IRS rules regarding contributing to an HSA
Enrolling in Medicare
If you already get benefits from the Social Security Administration or the Railroad Retirement Board, you are automatically entitled to Medicare Part A and Part B starting the first day of the month that you turn 65. You do not need to do anything to enroll.
If you are not receiving Social Security, Railroad or disability benefits, you can enroll in Medicare and a Medicare drug plan up to 3 months before your 65th birthday and no later than 3 months after the month of your birthday. You will need to submit an application to the Social Security Administration.
On the first day of the month you turn 65 and enroll in Medicare, you can no longer contribute to an HSA. This is because to contribute to an HSA, you must have a High Deductible Health Plan (HDHP). Medicare is not an HDHP, so you can't contribute to your HSA after enrolling in Medicare
Making a prorated contribution
Medicare coverage begins on the first day of the month in which you turn 65. You can make a prorated contribution for the year you enrolled in Medicare that covers the months before you enrolled. This contribution can be made up until the HSA contribution deadline, typically April 15th of the following year.
To prorate your contribution, take the allowed contribution for the year (including any catch-up contribution) and divide it by 12, then multiply it by the number of months for which you can contribute. For example, if you turn 65 in April, you can contribute January-March; three months. You would multiply your monthly prorated rate by three to get your maximum allowed contribution amount.
The impact of Medicare on HSA
If you met the requirements to qualify for Medicare part A, but have not yet applied continue to contribute to your HSA past age 65 and postpone applying for Social Security and Medicare until you stop working. There is no penalty for this delay as long as you maintain your current health coverage.
If you are entitled to Medicare because you signed up for Medicare Part A at age 65 or later and have applied for Social Security Benefits you cannot continue to contribute to an HSA. You can continue to withdraw any remaining funds in your account.
If you are entitled to Medicare because you signed up for Medicare Part A at age 65 or later but have not yet applied for Social Security Benefits, you can withdraw your application for Part A. There are no penalties or repercussions and you are free to reapply for Part A at a future date. This will allow you to continue to contribute to the HSA until you decide to reapply for Part A.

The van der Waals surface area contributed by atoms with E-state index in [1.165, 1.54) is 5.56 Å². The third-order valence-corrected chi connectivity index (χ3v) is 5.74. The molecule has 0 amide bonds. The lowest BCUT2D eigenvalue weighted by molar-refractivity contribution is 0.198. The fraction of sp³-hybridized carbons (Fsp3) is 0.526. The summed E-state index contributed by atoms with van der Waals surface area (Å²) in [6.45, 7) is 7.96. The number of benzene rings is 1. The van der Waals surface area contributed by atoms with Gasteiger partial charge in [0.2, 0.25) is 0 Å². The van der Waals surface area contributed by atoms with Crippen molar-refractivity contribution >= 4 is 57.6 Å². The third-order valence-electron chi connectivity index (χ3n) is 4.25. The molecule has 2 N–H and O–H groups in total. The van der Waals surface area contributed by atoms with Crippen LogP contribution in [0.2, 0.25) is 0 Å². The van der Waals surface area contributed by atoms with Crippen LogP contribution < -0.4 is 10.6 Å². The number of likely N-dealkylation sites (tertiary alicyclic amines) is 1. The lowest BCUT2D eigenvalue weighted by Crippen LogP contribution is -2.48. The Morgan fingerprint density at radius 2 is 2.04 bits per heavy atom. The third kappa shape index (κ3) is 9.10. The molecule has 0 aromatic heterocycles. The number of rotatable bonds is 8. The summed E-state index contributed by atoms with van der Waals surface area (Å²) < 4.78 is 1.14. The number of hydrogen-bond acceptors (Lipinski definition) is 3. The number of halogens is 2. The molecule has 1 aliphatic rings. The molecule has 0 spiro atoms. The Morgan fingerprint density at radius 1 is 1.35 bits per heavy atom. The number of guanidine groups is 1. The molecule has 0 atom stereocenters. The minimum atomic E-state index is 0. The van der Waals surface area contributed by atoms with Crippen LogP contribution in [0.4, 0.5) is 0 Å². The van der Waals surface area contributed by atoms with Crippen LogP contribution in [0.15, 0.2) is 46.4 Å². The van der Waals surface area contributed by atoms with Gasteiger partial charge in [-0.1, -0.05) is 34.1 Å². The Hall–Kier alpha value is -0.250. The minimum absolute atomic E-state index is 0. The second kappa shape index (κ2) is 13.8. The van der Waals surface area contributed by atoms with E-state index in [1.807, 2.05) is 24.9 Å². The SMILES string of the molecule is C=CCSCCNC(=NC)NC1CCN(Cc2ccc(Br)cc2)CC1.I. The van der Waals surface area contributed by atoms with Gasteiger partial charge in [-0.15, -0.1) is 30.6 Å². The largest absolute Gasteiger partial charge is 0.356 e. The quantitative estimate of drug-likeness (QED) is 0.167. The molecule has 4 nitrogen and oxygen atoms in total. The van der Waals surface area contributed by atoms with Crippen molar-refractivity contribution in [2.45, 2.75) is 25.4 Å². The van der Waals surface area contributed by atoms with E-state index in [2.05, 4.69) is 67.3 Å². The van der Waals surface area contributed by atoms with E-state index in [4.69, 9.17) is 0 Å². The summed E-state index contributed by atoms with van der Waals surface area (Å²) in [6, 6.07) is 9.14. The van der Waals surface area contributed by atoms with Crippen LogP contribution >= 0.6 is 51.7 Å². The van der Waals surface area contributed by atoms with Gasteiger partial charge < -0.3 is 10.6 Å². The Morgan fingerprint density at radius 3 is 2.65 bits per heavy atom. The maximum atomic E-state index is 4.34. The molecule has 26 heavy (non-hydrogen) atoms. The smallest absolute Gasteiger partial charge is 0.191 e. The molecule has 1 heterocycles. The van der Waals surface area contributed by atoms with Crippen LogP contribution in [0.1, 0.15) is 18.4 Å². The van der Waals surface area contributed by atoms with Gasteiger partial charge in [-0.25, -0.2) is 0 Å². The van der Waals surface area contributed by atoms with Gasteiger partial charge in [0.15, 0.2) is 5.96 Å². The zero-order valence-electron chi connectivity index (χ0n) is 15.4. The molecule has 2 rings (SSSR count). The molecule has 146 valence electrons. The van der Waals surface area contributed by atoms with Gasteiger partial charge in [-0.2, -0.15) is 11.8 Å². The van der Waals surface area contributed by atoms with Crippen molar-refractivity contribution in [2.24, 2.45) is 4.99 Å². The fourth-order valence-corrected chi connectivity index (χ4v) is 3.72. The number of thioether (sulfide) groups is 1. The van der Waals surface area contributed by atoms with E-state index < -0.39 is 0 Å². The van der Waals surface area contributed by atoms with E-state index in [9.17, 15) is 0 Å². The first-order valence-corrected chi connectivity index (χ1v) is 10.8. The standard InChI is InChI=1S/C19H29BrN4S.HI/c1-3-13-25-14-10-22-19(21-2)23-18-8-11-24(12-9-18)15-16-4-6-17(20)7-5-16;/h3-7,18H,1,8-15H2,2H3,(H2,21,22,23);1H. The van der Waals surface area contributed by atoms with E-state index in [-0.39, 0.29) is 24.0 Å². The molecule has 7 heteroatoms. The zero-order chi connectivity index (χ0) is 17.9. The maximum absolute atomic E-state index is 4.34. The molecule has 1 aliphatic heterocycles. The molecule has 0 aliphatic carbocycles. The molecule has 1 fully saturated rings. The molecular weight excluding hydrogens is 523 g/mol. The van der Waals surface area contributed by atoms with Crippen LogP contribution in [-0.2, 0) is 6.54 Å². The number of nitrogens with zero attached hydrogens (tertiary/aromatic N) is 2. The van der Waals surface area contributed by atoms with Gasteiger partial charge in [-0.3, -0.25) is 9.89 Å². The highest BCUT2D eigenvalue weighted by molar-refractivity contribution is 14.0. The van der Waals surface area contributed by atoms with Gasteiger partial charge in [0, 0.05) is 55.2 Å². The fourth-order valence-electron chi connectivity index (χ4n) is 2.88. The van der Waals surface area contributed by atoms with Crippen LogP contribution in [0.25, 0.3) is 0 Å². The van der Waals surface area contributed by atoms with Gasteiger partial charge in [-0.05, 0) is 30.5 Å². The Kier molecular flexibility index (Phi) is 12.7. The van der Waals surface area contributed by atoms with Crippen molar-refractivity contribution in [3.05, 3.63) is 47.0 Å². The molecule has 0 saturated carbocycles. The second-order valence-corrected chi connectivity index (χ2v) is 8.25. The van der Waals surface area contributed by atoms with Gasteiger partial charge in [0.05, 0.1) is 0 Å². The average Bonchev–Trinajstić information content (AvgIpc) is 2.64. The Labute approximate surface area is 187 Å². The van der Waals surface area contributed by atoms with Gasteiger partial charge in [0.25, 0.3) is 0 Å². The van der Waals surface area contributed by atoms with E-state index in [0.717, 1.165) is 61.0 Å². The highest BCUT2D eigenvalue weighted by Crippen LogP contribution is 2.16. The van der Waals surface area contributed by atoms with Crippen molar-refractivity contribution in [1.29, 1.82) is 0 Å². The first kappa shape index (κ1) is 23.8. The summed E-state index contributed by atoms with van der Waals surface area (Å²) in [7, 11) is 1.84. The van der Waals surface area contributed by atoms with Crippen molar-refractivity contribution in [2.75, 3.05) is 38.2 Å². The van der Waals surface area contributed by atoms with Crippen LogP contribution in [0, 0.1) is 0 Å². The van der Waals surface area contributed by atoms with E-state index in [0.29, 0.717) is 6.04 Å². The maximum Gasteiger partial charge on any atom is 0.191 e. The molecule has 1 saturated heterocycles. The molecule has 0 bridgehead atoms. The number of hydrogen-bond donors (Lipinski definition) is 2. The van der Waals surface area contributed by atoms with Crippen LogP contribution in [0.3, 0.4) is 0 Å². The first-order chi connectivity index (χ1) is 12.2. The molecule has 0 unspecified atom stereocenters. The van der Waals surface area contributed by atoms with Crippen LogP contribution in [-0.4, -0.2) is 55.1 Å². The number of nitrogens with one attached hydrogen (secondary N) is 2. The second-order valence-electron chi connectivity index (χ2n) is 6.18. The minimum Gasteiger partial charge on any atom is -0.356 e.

If you have applied for, or are receiving, Social Security Benefits – which automatically entitles you to Part A – you cannot continue to contribute to an HSA. You can continue to withdraw any remaining funds in your account.
Spouses with Medicare
Being eligible to contribute to the HSA is determined by the status of the HSA account holder; not the dependents of the account holder. If your spouse enrolls in Medicare, this does not automatically affect your ability to contribute. It may change your contribution limits, however.
In order to contribute the maximum family contribution limit, you must have family coverage with an HDHP. If your spouse enrolls in Medicare and this changes your HDHP coverage to single, this will affect your yearly contribution limit.
If your spouse enrolls in Medicare partway through the year, you can prorate your contributions.
Your spouse enrolls in Medicare as of March 1st and your HDHP coverage changes from family to single at that time. You would:
Monthly coverage is based on your HDHP status on the first of the month.
Withdrawing HSA money after age 65
At age 65, there is a significant change in the HSA rules: You can take money out of your HSA for any reason without penalty. However taxes may apply, depending on what you use the money for.
Spending your HSA money after enrolling in Medicare
There are several that Medicare doesn't cover but that your HSA might. The funds in your HSA can pay for expenses like Medicare premiums, deductibles, copays, and coinsurance under Medicare.
If you're over 65 and have retiree health benefits through your former employer, your HSA can pay for retiree medical insurance premiums.
Below are some examples of expenses your HSA covers, but Medicare does not:
See Eligible Expenses for a searchable list of expenses that your HSA covers.
HSA funds cannot be used to pay premiums for a Medicare supplement or “Medigap” plan.
Frequently Asked Questions
Have questions about how Medicare works with an HSA?